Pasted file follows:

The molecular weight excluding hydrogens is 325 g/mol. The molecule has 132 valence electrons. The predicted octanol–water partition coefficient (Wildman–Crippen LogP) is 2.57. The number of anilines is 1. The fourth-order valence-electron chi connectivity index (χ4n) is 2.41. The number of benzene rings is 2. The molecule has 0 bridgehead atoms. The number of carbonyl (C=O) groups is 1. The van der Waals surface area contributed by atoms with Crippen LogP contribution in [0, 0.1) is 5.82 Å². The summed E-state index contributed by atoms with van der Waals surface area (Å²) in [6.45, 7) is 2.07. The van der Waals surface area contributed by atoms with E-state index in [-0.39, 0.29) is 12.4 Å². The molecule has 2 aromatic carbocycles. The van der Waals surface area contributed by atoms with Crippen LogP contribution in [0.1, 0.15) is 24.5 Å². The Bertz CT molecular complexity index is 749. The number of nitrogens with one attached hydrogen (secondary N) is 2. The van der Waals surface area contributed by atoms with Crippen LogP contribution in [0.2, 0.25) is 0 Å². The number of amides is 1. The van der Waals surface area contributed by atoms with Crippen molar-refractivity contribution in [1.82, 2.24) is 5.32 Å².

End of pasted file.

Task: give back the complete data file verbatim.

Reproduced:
The molecular weight excluding hydrogens is 325 g/mol. The molecule has 132 valence electrons. The predicted octanol–water partition coefficient (Wildman–Crippen LogP) is 2.57. The number of anilines is 1. The fourth-order valence-electron chi connectivity index (χ4n) is 2.41. The number of benzene rings is 2. The molecule has 0 bridgehead atoms. The number of carbonyl (C=O) groups is 1. The van der Waals surface area contributed by atoms with Crippen LogP contribution in [0, 0.1) is 5.82 Å². The summed E-state index contributed by atoms with van der Waals surface area (Å²) in [6.45, 7) is 2.07. The van der Waals surface area contributed by atoms with E-state index in [-0.39, 0.29) is 12.4 Å². The molecule has 2 aromatic carbocycles. The van der Waals surface area contributed by atoms with Crippen LogP contribution in [0.1, 0.15) is 24.5 Å². The Bertz CT molecular complexity index is 749. The number of nitrogens with one attached hydrogen (secondary N) is 2. The van der Waals surface area contributed by atoms with Crippen LogP contribution in [0.2, 0.25) is 0 Å². The number of amides is 1. The van der Waals surface area contributed by atoms with Crippen molar-refractivity contribution in [1.82, 2.24) is 5.32 Å².